In the reference book, “Primitivism in 20th Century Art: Affinity of the Tribal and the Modern” (MoMA New York, 1984, p. 607), Alan Wilkinson noted the marked interest of the artist for Oceanic sculpture. In a text from 1941, Henry Moore himself evoked “New Guinea carvings, with drawn out spider-like extensions and bird-beak elongations…“.

Henry Moore Three Points, 1939-1940
The Tate Modern, Londres (inv. T02269)

Alberto Giacometti Homme et Femme (Le couple), 1928
Musée d’Art Moderne, Centre Pompidou, Paris (inv. AM 1984-355)

This Yipwon hook figure is distinguished by its warlike elegance and dynamism.
It comes from the collection of Naomi Lindstrom (1924-2014), a passionate traveler who during her career at Pan Am crisscrossed the globe and assembled a remarkable collection of art from around the world.

It was later acquired by prominent Oceanic Art dealer Todd Barlin from Sydney.

Museum references
Chilean surrealist artist Roberto Matta owned several hook sculptures, including the famous large yipwon figure now in the collection of the De Young Museum of Fine Arts in San Francisco ( inv.2000.172 .1 )

Bibliographic references
– Caves of Karawari, introduction by Dr. Eike Haberland, photographs by Bill Viola, published by D’Arcy Galleries, 1968, NY, NY, USA.
– Oceanic and Indonesian Art, edited by Harry Beran, The Oceanic Art Society, PO Box 678, Woollahra, NSW, Australia 2025, 1998, p. 8
– Die Yimar am oberen Korowori. Studien zur Kulturkunde, E. Haberland, S. Seyfarth, Wiesbaden, Steiner Verlag, 1974
– Island Ancestors, the Masco collection, Allen Wardwell, The Detroit Institute of Arts Founders Society
– Art Papou : Austronésiens et papous de Nouvelle Guinée Alain Nicolas, Musées de Marseille, RMN, 2000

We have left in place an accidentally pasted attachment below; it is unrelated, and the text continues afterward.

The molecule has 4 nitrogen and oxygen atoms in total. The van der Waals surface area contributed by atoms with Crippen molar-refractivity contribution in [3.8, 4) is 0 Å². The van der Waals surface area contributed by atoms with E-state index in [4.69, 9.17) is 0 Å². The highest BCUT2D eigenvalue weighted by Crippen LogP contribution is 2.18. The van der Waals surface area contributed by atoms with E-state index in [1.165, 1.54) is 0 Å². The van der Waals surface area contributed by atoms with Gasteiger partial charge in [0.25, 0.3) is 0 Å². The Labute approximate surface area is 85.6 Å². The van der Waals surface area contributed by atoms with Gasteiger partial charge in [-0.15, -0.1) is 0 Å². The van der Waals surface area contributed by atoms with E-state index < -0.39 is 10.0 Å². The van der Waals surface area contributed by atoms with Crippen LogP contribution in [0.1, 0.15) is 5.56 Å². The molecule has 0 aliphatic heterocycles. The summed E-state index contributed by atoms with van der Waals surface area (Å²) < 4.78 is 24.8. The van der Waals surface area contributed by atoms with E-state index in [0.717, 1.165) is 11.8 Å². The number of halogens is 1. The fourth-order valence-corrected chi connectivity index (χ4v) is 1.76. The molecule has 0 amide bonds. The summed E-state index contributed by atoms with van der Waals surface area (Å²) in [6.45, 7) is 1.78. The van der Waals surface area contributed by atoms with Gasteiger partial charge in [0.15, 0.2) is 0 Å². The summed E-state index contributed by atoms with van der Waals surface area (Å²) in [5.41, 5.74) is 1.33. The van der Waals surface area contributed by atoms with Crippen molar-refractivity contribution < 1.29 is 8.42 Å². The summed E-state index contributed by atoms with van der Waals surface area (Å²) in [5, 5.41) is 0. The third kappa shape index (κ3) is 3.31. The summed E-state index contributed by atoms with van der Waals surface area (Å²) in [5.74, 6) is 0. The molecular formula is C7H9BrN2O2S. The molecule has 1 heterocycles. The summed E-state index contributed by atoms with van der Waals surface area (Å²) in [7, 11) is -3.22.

– New Guinea Art Masterpieces from the Jolika Collection Marcia and John Friede, De Young Museum, San Francisco, 2006
– Arts des mers du Sud Collections du Musée Barbier Mueller
sous la direction de Douglas Newton Marseille, 1998
– Arts of South Seas, Museum of Modern Art, New York 1946
– Ombres de Nouvelle Guinée, Philippe Peltier et Dirk Smidt, Somogy Barbier Mueller, Paris, 2006
– L’art Océanien, Adrienne L. Kaeppler, Christian Kaufman, Douglas Newton, 1993, Editions Citadelles & Mazenod
– Kunst Vom Sepik, Heinz Kelm, Museum für Völkerkunde, Berlin, 1966
– Sepik, musée du quai Branly – Skira Paris, 2015
– Sepik, Crochets, Figures et Masques, Galerie Flak, Paris 2018

Ancestor figure 
Coastal area or Nagum Boiken
Papua New Guinea

Northern Sepik
Carved wood, fiber, pigments 
Late 19th or early 20th century
Height: 9 ¾ in. (25 cm)

Ex collection Charles Ratton, Paris
Ex Loudmer, Arts Primitifs, June 27th, 1991
Ex collection Georges Goldfayn, Paris since 1991

32,000 Euros

The strikingly dynamic figure presented here is emblematic of the cultures of the Sepik coastal area, and presumably originates from the Nagum Boiken peoples.

This incarnation of such mythological clan spirit played a prominent role in the initiations of young men. It also served during other events marking different stages in their lives (war, rituals, social events, etc.). 

Guardians of the clan’s well-being, these figures were kept in the Men’s House. A place for sharing and discussion, the Men’s House constituted the very heart of the ceremonial life in the villages of the Sepik.

In terms of provenance, this figure formerly belonged to legendary antiques dealer Charles Ratton in Paris.

It was acquired at a Paris auction in 1991 by George Goldfayn (1933-2019), an author, publisher, man of letters and cinema. Passionate about art, he was closely associated with the Surrealist circle in Paris from 1950 onwards. A close friend and confidant of André Breton, Georges Goldfayn participated in the launch of the gallery À l’Étoile scellée, 11 rue du Pré-aux-Clercs in Paris at the end of 1952. Breton was the artistic director while Goldfayn was the gallery administrator.

Under the aegis of André Breton, he began collecting ancient Oceanic and North American art in the 1950s and continued to do so until his death.